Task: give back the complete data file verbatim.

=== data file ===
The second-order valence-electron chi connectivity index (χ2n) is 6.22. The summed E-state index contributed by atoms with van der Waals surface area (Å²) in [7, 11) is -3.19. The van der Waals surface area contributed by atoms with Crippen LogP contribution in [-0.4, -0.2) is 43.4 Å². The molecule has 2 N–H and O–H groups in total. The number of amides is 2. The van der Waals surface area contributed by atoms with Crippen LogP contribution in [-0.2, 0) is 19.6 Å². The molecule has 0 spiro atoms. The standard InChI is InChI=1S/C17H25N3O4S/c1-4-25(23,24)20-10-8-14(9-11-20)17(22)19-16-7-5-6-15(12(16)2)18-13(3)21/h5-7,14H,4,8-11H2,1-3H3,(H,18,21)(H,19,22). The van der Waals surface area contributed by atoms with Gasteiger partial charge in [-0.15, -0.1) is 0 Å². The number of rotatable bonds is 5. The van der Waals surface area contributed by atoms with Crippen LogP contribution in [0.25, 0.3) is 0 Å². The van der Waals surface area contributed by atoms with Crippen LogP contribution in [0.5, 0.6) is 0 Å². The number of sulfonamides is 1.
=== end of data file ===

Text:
The second-order valence-electron chi connectivity index (χ2n) is 6.22. The summed E-state index contributed by atoms with van der Waals surface area (Å²) in [7, 11) is -3.19. The van der Waals surface area contributed by atoms with Crippen LogP contribution in [-0.4, -0.2) is 43.4 Å². The molecule has 2 N–H and O–H groups in total. The number of amides is 2. The van der Waals surface area contributed by atoms with Crippen LogP contribution in [-0.2, 0) is 19.6 Å². The molecule has 0 spiro atoms. The standard InChI is InChI=1S/C17H25N3O4S/c1-4-25(23,24)20-10-8-14(9-11-20)17(22)19-16-7-5-6-15(12(16)2)18-13(3)21/h5-7,14H,4,8-11H2,1-3H3,(H,18,21)(H,19,22). The van der Waals surface area contributed by atoms with Gasteiger partial charge in [-0.15, -0.1) is 0 Å². The number of rotatable bonds is 5. The van der Waals surface area contributed by atoms with Crippen LogP contribution in [0.25, 0.3) is 0 Å². The van der Waals surface area contributed by atoms with Crippen LogP contribution in [0.5, 0.6) is 0 Å². The number of sulfonamides is 1.